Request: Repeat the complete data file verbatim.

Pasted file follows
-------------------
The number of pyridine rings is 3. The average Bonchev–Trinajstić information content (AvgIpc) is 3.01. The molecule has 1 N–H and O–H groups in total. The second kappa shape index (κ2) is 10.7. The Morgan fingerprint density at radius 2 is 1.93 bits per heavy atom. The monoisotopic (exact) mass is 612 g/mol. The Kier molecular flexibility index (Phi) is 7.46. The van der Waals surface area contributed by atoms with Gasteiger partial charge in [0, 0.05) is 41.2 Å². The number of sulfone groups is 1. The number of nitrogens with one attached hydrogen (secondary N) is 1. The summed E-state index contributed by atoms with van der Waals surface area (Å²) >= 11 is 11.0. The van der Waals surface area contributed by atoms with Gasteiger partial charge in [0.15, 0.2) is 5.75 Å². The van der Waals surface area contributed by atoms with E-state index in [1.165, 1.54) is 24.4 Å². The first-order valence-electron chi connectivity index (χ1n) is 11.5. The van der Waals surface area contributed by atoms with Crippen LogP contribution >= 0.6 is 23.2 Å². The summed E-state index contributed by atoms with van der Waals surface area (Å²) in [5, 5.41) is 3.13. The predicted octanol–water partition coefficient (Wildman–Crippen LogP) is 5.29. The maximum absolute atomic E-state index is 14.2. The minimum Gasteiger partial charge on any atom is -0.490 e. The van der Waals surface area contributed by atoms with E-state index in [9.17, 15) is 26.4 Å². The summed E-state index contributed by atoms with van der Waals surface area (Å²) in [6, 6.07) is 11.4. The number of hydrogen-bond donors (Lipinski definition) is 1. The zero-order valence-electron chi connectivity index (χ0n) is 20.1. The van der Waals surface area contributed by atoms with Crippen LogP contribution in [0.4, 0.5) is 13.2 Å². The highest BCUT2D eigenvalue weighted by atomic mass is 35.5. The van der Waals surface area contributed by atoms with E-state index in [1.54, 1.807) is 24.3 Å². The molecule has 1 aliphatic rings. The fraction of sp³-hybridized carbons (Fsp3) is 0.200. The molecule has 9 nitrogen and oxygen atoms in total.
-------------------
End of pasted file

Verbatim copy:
The number of pyridine rings is 3. The average Bonchev–Trinajstić information content (AvgIpc) is 3.01. The molecule has 1 N–H and O–H groups in total. The second kappa shape index (κ2) is 10.7. The Morgan fingerprint density at radius 2 is 1.93 bits per heavy atom. The monoisotopic (exact) mass is 612 g/mol. The Kier molecular flexibility index (Phi) is 7.46. The van der Waals surface area contributed by atoms with Gasteiger partial charge in [0, 0.05) is 41.2 Å². The number of sulfone groups is 1. The number of nitrogens with one attached hydrogen (secondary N) is 1. The summed E-state index contributed by atoms with van der Waals surface area (Å²) >= 11 is 11.0. The van der Waals surface area contributed by atoms with Gasteiger partial charge in [0.15, 0.2) is 5.75 Å². The van der Waals surface area contributed by atoms with E-state index in [1.165, 1.54) is 24.4 Å². The first-order valence-electron chi connectivity index (χ1n) is 11.5. The van der Waals surface area contributed by atoms with Crippen LogP contribution >= 0.6 is 23.2 Å². The summed E-state index contributed by atoms with van der Waals surface area (Å²) in [5, 5.41) is 3.13. The predicted octanol–water partition coefficient (Wildman–Crippen LogP) is 5.29. The maximum absolute atomic E-state index is 14.2. The minimum Gasteiger partial charge on any atom is -0.490 e. The van der Waals surface area contributed by atoms with E-state index in [9.17, 15) is 26.4 Å². The summed E-state index contributed by atoms with van der Waals surface area (Å²) in [6, 6.07) is 11.4. The number of hydrogen-bond donors (Lipinski definition) is 1. The zero-order valence-electron chi connectivity index (χ0n) is 20.1. The van der Waals surface area contributed by atoms with Crippen LogP contribution in [0.4, 0.5) is 13.2 Å². The highest BCUT2D eigenvalue weighted by atomic mass is 35.5. The van der Waals surface area contributed by atoms with E-state index in [1.54, 1.807) is 24.3 Å². The molecule has 1 aliphatic rings. The fraction of sp³-hybridized carbons (Fsp3) is 0.200. The molecule has 9 nitrogen and oxygen atoms in total.